The Prowler #1 Review

Writer: Sean Ryan / Artists: Jamal Campbell, Javier Saltares / Marvel Comics

“This life goes passing you by, it might go fast if you like”- Lupe Fiasco

I promise you, my favorite thing is when a second string or supporting character gets a series on their own. I love it. I love that shit. That’s where Marvel really excels in my eyes: we’ve seen magic worked with Hawkeye (Fiyah), Mockingbird (Flames), Ant-Man (Heater), Moon Knight (Scorching), and now we can add Hobie Brown to the list. The Prowler was always my favorite Spider-Man villain since I was younger. I don’t know why, maybe it’s because he seemed like an every-man, washing windows yet a great inventor who never got a break. I love that about Hobie, as it shows that you can be a genius-level intellect in the world but that doesn’t mean the chips are always going to fall your way. I love a story where we see a character that isn’t that well known having to prove themselves in their own little section of Marvel’s large ass universe.

Sean Ryan introduces us to Hobbie in strong fashion. We already get the sense that Hobie doesn’t really have a sense of purpose in his life, and a quick rundown fills us in on certain pages of his life. The main theme running throughout those pages happens to be his Prowler identity. Hobie couldn’t seem to shake that aspect of his life, even as he worked for Parker and now finds himself working for The Jackal. Ryan explains how Hobie ended up being with The Jackal as he was recently brought back to life, and now owes The Jackal one. Jackal seems to be some type of humanitarian now but we know that shit ain’t lasting.


There’s a lot going on here that will make more sense if you’re following the Spider-Man Clone crossover (I know, I know) that’s going on, as this is a tie-in, however Ryan doesn’t let that overrun the book. We see Hobie going about things on his own, which becomes a defining point. He’s been given a new lease on life but he’s not really sure what to do with it, which sounds a lot like most of my friends in their twenties and thirties.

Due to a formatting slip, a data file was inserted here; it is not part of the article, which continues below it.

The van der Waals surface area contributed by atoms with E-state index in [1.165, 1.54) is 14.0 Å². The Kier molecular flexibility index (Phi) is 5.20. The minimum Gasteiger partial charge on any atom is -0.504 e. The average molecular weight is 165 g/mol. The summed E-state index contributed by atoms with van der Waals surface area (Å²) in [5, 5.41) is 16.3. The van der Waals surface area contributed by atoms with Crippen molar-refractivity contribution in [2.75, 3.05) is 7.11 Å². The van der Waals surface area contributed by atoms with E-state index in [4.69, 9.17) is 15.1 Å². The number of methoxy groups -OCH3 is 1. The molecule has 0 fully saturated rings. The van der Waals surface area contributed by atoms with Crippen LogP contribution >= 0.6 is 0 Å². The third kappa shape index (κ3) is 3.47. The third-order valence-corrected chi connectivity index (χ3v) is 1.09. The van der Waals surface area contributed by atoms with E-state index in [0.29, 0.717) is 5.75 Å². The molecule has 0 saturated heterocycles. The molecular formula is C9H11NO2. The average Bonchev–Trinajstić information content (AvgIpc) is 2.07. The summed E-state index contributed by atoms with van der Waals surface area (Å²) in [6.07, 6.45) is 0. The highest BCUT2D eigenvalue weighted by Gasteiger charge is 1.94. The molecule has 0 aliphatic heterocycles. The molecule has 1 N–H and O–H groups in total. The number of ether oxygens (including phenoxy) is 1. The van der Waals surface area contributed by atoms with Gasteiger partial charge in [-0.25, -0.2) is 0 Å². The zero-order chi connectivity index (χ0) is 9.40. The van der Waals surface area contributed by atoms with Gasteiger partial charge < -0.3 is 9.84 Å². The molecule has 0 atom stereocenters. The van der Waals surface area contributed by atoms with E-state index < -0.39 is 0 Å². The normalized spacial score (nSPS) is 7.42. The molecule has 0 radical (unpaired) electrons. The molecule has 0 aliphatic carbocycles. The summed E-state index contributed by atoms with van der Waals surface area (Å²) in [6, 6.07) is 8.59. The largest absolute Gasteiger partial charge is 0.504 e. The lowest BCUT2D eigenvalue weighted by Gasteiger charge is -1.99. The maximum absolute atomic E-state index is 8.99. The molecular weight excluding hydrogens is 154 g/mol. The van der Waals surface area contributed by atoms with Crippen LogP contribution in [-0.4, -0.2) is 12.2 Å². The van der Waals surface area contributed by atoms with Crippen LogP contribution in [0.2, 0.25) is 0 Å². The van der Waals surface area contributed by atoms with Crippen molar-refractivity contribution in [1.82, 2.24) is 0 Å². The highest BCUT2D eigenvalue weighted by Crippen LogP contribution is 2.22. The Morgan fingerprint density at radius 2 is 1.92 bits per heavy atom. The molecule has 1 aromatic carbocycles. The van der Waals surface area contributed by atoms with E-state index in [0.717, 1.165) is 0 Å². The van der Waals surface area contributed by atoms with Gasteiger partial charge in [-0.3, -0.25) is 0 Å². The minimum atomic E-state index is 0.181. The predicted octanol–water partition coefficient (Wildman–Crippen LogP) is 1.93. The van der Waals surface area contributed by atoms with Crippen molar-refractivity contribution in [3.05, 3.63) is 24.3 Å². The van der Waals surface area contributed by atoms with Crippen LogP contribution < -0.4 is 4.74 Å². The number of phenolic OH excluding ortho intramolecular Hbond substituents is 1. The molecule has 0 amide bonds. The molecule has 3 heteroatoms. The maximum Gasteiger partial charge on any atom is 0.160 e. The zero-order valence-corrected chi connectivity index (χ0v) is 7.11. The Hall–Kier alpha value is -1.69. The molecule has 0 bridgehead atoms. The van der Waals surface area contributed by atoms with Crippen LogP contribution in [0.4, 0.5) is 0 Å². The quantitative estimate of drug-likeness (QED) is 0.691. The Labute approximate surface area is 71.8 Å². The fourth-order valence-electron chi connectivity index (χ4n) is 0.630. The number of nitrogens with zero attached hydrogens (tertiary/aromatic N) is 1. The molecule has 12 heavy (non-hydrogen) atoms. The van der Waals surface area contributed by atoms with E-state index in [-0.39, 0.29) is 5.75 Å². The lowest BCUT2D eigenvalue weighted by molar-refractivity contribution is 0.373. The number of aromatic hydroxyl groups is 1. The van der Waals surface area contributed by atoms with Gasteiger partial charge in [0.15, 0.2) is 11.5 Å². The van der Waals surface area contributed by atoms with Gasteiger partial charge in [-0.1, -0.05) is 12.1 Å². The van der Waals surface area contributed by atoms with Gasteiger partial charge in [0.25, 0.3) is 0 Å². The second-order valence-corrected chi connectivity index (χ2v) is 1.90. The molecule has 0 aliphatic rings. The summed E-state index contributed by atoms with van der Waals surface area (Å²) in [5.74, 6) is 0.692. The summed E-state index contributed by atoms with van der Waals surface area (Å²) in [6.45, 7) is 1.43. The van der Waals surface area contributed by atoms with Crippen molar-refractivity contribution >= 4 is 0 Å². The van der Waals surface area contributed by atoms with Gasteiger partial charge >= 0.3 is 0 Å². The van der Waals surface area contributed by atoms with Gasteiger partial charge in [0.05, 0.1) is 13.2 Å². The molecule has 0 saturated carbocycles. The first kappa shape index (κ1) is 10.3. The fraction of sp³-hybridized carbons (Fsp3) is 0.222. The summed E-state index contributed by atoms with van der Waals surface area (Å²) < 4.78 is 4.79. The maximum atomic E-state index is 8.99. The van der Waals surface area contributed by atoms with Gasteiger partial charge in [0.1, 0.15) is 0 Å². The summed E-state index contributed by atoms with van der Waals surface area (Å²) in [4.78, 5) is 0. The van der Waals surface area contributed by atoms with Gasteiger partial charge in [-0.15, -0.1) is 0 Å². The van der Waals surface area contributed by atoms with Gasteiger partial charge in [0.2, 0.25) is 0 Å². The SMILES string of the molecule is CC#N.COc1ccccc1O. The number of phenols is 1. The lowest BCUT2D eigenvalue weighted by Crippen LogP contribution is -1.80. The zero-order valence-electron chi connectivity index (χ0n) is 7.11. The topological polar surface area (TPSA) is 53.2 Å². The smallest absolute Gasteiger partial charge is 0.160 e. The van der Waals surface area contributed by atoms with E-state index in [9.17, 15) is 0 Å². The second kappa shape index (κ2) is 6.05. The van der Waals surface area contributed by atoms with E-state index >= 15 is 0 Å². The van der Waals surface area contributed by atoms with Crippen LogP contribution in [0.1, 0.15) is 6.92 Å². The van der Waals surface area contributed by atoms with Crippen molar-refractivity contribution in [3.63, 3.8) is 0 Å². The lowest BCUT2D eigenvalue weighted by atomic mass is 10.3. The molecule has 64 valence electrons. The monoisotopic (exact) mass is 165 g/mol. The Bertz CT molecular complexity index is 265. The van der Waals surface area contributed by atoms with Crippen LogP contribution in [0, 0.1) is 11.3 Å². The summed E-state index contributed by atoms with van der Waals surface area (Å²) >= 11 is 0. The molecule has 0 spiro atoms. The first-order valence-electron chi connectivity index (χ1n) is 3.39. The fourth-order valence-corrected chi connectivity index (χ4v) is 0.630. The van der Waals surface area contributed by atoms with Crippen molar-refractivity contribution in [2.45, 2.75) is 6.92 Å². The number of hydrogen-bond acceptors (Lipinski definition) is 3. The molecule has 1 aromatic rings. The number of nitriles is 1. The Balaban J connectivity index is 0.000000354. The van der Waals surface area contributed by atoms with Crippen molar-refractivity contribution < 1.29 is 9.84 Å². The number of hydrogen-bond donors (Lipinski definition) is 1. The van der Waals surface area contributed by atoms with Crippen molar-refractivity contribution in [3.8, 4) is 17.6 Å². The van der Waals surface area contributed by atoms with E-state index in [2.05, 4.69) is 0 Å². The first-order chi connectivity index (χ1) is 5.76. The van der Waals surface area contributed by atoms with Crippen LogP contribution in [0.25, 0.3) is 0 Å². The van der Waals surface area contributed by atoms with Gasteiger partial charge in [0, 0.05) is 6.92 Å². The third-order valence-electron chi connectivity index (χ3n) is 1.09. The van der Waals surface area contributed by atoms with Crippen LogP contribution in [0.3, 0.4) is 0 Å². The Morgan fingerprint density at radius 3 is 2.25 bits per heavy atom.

I was really looking forward to this book not only because of Hobie, but because we got Jamal Campbell on the track doing art. Yeah, if you’ve seen his work on his webcomic The Immortal Nadia Greene then you know his pen game is dumb strong. Pen game out here bench-pressing the color spectrum. Campbell is also tag teaming with Javier Saltares, and together they give this book a look that can’t be denied. I love the artwork within this series — fresh, bright, colorful and they got Hobie with the meanest shape up I done ever seen. My man Hobie’s goatee looking better than Tony Stark’s, for real, for real. These artists are a great pairing to go with Ryan’s story. They’ve got Robie showing a lot of range in his unease as well as when he has to g-check folk.


Ryan has great use of repetition and mirroring with the beginning and end of the book that I hope we see more of. I’m very invested in the direction they’ll be taking Hobie, and extremely glad to see him no longer impersonating Spider-Man as a job and is instead on a completely new venture. Is Hobie a hero or is he a villain? None of that can be answered a the moment but it’s going to be a great ride seeing which road Hobie takes in the end.

8.8 15-Minute Breaks out of 10

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  • Omar Holmon is a content editor that is here to make .gifs, obscure references, and find the correlation between everything Black and Nerdy.

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